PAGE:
Commercial Division Blog

Posted: October 13, 2023 / Written by: Jeffrey M. Eilender, Samuel L. Butt, Seth D. Allen, Joshua Wurtzel, Channing J. Turner / Categories Commercial, Contracts, Tortious Interference

Court Denies Motion For Summary Judgment In Dispute Concerning MLB

In a Decision and Order, dated September 6, 2023, in Oneonta Athletic Corporation d/b/a Norwich Sea Unicorns v. Detroit Tigers, Inc. et ano., Index No. 651080/2022, Justice Barry Ostrager denied Defendants’ motion for summary judgment on plaintiff’s sole remaining claim, for tortious interference with contract, arising out of the decision by Major League Baseball to reduce the number of minor league terms from 160 to 120.  The Court explained: 

Plaintiff Norwich Sea Unicorns allege in the Complaint that Defendants’ decision to proceed with the 120 Plan circumvented the central minor league organization – the National Association of Professional Baseball Leagues founded in 1901– and tortiously induced the minor league clubs to breach Section 19.03 of the National Association Agreement (“the NAA”). Section 19.03 prohibited minor league clubs from entering into any negotiation to become a member of, or in any way cooperating with, “any organization of professional clubs whose existence will in any manner conflict with the letter and spirit of this Agreement, or the interests of any of the clubs operating under it ….” (NYSCEF Doc. No. 114 at p 25).

Defendants primarily argue in their summary judgment motion that, pursuant to the language in Section 19.03, Plaintiff automatically forfeited any right to bring a tortious interference claim under the NAA when Plaintiff itself breached the NAA by, among other things, negotiating with MLB for a spot in the reorganized minor league system under the 120 Plan. Defendants further argue that any damages claimed by Plaintiff are attributable not to Defendants’ conduct but to the automatic expiration of other contracts, such as the Professional Baseball Agreement (“the PBA”), which expired by its terms on September 30, 2020, and ended the affiliation between the minor league teams and their MLB counterparts. But Plaintiff argues in response that the NAA itself had no expiration date and that the collective bargaining benefits provided by the NAA would have supported the continuation of the century-old affiliation system between MLB and the minor league teams had Defendants not tortiously interfered with the rights of the minor league teams under the NAA and induced them to breach the NAA or face their demise.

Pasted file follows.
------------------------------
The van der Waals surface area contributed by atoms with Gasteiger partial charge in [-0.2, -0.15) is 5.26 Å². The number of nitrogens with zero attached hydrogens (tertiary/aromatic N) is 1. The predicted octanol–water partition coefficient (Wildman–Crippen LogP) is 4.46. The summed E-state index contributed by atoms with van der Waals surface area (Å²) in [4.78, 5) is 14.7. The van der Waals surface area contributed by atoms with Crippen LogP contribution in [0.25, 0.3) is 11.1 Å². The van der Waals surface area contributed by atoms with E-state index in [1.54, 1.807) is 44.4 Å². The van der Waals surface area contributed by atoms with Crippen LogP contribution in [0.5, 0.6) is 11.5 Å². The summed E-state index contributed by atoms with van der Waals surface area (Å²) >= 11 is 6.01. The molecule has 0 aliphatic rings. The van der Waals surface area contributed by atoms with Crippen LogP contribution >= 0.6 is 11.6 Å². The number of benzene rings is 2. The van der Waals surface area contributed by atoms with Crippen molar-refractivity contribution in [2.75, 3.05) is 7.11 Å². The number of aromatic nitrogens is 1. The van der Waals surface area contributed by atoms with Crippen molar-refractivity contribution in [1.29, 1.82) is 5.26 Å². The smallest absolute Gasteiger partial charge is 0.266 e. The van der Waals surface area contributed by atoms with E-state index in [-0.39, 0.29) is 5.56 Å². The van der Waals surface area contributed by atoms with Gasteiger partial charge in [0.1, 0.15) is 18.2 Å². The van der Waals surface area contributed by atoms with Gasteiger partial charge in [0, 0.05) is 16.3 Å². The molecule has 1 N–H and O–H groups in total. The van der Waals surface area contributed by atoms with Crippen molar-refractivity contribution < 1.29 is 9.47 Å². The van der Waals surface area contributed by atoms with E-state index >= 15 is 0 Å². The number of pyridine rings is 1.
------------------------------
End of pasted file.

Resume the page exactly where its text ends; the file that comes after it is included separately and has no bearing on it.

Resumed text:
The Court finds that the competing arguments create multiple issues of fact which can only be resolved at the jury trial scheduled for November 13, 2023. Those issues include, but are not limited to, precisely when Defendants made improper inducements to NAA members and when the various minor league clubs breached the NAA by negotiating or cooperating with competing organizations in violation of Section 19.03. Triable issues of fact also exist as to whether the minor league teams would not have breached the NAA and/or whether the teams would have maintained an affiliation with Defendants had MLB not broken up the National Association and imposed a fixed cap of 120 teams, including minor league teams owned by Major League Baseball teams.

Issues also exist regarding the extent to which Defendants’ conduct was a proximate cause of Plaintiffs’ damages, the quantum of such alleged damages, and whether alleged consequential damages can be established with the requisite level of proof.

Contact the Commercial Division Blog Committee at if you or a client have questions concerning tortious interference with contract.